during this phase. This is in contrast to an optimization of compression and tensile
stresses (Cook and Purdam). This short-term symptomatology should be countered with
relief as a treatment recommendation. In the absence of regeneration within this time,
ligamentous degeneration may subsequently begin, which may then trigger the second
phase.
Phase two (beginning tendon destruction)
Here, there is an increase in proteoglycan (synthesized protein). This process leads to
increased water retention in the tendon tissue, in conjunction with a roughening of the
collagenous tissue. The changes in the second phase are much more apparent on
ultrasound examination than those within the first phase (Cook and Purdam). The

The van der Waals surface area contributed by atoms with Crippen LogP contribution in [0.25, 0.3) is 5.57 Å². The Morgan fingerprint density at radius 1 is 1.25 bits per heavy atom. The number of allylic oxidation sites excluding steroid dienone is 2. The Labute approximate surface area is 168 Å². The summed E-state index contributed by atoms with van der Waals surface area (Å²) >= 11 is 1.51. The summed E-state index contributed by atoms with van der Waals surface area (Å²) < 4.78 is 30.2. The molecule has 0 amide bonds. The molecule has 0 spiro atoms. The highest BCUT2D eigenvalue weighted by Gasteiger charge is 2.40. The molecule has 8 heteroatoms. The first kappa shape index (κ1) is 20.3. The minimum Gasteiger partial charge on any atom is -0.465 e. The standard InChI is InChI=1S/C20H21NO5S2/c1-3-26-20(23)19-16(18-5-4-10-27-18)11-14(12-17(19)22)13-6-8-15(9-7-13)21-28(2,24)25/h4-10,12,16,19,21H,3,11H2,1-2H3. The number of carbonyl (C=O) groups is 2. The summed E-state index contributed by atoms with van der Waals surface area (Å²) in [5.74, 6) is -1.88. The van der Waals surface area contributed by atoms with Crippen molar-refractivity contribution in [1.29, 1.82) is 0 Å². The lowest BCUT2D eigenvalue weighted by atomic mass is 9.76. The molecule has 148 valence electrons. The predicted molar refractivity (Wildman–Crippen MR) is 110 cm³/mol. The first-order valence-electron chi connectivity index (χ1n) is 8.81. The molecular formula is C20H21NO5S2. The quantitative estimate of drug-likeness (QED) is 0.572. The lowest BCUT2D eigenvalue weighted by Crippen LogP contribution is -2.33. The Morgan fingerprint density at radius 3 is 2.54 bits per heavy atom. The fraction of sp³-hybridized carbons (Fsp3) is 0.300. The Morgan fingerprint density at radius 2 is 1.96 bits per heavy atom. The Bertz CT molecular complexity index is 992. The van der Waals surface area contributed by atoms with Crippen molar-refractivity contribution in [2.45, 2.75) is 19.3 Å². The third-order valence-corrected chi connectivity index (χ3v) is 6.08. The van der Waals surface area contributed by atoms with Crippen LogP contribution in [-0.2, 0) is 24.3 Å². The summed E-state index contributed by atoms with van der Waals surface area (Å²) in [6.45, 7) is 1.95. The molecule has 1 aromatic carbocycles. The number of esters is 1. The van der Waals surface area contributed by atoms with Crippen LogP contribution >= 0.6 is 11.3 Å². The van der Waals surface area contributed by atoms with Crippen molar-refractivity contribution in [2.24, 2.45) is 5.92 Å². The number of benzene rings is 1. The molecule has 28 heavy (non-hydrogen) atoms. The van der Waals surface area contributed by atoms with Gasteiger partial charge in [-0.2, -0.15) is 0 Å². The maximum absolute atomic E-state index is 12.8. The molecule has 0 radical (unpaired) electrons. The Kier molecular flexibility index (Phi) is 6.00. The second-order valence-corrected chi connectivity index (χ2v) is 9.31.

duration of this phase may take years (Ohberg et al.). Healing can be successfully
pursued here as well, provided that attention is paid as closely as possible to the
application of the optimal loading stimuli, which help to intensify the synthesis of
matrix components (Ohberg et al.).
Phase three (degenerative Tendinopathy)
The third phase according to Cook and Pudram explains an acceleration of cell change
within the ligament. This process occurs when a permanent overstimulation of the
tendon is not stopped. This manifests itself to the detriment of structural regeneration.
The pathological results in this phase are considered to be hardly regenerable (Lian et
al.). The cell death of tendinocytes that occurs here in the sense of apoptosis causes
vessels to sprout into the acellular areas formed by cell death (Cook and Purdam).
Ultrasound Doppler diagnostics reveal symptoms of all phases of the "continuum -